Evergreen is all about the 10x rule. You need to write content that's 10x better than competitors on page one of SERPS. It’s not quick. It takes time.
You need to understand who has the highest share of voice for your targeted terms, and who has the authority.
What are the characteristics of the content – do you need a lot of images or products? How frequently should you update the content?
At Condé Nast, we track all of our evergreen content. Once it drops below a certain threshold, that’s an alert for us to go back and update the content.
Also think of your dead weight. With publishers, sometimes there’s this mentality of “file and lock.” You write an evergreen story, lock it and move on to the next story. You don't think a lot about older stories and end up writing thousands of stories about the same topic.
Every time we optimize for evergreen, we try to merge older pieces that are not getting traffic and don't have any authority. We have a full, nine-step process for handling evergreen content. These are some of the steps we take.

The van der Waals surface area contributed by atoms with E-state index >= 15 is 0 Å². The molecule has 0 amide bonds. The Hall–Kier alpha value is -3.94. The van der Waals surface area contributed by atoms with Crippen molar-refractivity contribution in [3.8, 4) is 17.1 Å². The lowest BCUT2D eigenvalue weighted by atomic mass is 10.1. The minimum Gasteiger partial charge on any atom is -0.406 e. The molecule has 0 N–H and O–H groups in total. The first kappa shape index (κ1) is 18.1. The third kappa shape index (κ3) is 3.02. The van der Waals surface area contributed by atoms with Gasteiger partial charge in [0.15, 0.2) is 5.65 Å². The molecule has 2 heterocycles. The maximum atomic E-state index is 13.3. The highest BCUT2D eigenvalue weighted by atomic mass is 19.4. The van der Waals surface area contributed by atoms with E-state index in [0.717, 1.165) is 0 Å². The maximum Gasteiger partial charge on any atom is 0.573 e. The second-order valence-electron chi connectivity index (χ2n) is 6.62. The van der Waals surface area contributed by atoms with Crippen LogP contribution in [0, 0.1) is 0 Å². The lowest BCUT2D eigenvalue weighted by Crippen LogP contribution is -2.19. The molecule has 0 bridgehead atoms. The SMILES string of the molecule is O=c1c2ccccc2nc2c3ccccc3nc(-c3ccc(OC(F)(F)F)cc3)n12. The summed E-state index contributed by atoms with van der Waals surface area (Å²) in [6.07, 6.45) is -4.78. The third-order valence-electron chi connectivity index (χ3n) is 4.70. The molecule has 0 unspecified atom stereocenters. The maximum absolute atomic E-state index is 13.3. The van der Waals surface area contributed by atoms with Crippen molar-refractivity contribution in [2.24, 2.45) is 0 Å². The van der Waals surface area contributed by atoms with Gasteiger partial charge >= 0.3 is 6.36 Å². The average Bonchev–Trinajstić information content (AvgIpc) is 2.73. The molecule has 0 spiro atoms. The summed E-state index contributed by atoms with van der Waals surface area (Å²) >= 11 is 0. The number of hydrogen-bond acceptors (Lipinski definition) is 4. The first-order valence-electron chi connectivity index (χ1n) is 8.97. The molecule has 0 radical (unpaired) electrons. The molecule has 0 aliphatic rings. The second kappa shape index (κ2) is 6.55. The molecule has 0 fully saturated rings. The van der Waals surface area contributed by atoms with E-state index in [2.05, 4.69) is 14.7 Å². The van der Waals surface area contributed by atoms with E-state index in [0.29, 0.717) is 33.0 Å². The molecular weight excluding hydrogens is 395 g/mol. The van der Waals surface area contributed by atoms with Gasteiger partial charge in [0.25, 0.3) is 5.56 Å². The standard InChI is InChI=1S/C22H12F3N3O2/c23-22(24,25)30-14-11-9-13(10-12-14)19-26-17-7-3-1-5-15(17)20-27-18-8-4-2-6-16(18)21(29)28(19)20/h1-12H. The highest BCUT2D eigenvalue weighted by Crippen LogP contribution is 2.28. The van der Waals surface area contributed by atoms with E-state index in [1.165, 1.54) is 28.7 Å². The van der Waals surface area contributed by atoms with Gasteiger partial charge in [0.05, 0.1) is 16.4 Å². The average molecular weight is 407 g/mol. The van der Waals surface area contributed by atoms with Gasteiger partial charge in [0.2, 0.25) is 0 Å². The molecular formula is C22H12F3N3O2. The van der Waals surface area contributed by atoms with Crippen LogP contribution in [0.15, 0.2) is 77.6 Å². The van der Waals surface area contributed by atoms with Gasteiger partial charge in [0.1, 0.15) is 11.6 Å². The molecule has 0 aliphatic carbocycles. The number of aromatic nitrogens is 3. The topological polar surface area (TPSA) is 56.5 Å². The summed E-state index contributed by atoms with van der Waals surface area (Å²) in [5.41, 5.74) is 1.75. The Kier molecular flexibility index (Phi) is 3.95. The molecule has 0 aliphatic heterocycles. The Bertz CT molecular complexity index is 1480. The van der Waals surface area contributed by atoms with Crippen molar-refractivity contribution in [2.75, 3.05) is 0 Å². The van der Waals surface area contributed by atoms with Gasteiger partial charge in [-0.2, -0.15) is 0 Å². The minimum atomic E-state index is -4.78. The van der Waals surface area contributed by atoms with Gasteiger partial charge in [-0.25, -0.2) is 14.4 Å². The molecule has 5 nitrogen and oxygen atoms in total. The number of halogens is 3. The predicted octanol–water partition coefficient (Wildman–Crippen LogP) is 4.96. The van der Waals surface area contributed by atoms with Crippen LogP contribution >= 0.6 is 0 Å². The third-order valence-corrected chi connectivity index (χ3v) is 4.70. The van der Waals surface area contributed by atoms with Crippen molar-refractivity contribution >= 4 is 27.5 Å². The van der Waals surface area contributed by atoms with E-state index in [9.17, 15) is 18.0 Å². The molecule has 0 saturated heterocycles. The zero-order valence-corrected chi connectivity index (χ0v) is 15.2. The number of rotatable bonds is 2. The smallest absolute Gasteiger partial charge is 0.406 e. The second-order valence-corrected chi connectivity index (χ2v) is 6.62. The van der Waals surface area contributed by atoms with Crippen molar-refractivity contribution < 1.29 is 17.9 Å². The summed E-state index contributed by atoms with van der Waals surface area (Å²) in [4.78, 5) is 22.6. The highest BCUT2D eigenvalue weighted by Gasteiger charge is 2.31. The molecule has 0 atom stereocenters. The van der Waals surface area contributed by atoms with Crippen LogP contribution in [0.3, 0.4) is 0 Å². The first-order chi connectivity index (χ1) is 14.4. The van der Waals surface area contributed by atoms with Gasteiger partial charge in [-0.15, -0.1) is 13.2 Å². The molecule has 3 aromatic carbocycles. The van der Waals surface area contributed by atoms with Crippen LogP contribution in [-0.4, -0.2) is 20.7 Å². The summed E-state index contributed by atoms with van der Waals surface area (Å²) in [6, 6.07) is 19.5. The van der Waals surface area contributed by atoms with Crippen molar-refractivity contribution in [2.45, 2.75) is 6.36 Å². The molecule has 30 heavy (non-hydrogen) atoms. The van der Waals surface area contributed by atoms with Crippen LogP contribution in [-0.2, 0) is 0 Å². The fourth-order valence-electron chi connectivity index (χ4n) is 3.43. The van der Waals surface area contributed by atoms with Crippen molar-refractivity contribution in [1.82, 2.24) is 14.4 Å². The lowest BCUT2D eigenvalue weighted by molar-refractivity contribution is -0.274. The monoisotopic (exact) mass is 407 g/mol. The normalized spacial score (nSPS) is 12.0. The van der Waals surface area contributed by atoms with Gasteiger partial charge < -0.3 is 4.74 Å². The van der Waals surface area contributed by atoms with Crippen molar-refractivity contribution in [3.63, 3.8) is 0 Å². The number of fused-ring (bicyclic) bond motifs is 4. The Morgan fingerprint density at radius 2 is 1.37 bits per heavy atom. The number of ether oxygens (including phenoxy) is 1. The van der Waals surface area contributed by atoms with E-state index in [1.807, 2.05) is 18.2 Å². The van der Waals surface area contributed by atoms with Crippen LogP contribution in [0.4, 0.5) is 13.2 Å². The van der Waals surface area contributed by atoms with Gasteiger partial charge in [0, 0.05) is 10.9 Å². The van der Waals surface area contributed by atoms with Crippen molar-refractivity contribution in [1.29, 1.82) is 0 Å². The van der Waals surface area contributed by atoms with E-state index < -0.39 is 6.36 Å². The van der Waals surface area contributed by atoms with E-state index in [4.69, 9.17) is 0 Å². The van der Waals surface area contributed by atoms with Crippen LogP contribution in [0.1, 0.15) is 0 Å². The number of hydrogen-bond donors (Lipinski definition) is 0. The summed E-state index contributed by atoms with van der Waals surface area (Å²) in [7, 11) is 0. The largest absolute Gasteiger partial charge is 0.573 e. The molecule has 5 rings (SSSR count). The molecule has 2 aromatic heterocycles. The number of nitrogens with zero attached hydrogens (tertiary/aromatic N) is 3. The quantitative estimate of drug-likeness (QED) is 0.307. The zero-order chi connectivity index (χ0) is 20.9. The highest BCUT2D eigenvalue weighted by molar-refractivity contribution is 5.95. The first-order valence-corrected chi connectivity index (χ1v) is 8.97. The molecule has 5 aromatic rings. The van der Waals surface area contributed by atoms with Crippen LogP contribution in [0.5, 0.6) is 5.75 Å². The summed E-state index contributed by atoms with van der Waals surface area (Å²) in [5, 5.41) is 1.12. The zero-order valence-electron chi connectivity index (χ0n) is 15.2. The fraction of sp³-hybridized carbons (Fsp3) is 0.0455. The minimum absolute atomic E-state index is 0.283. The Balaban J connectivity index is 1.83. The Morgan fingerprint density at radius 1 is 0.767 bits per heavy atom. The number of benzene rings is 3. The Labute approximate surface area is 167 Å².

Which are the three core skills SEOS should have?
In the past few years, SEO has grown tremendously as an industry. Now we have specialized SEOs: tech SEO, content SEO, Amazon SEO and commerce SEO. Back in the days, an SEO had to be everything: a content writer, data analyst, technical engineer and so on. Now SEO is becoming more specialized, especially at bigger organizations.
But in general, you need to have a fair understanding of the technical aspects of SEO. You don’t need to be an engineer, but you need to have to understand the basics.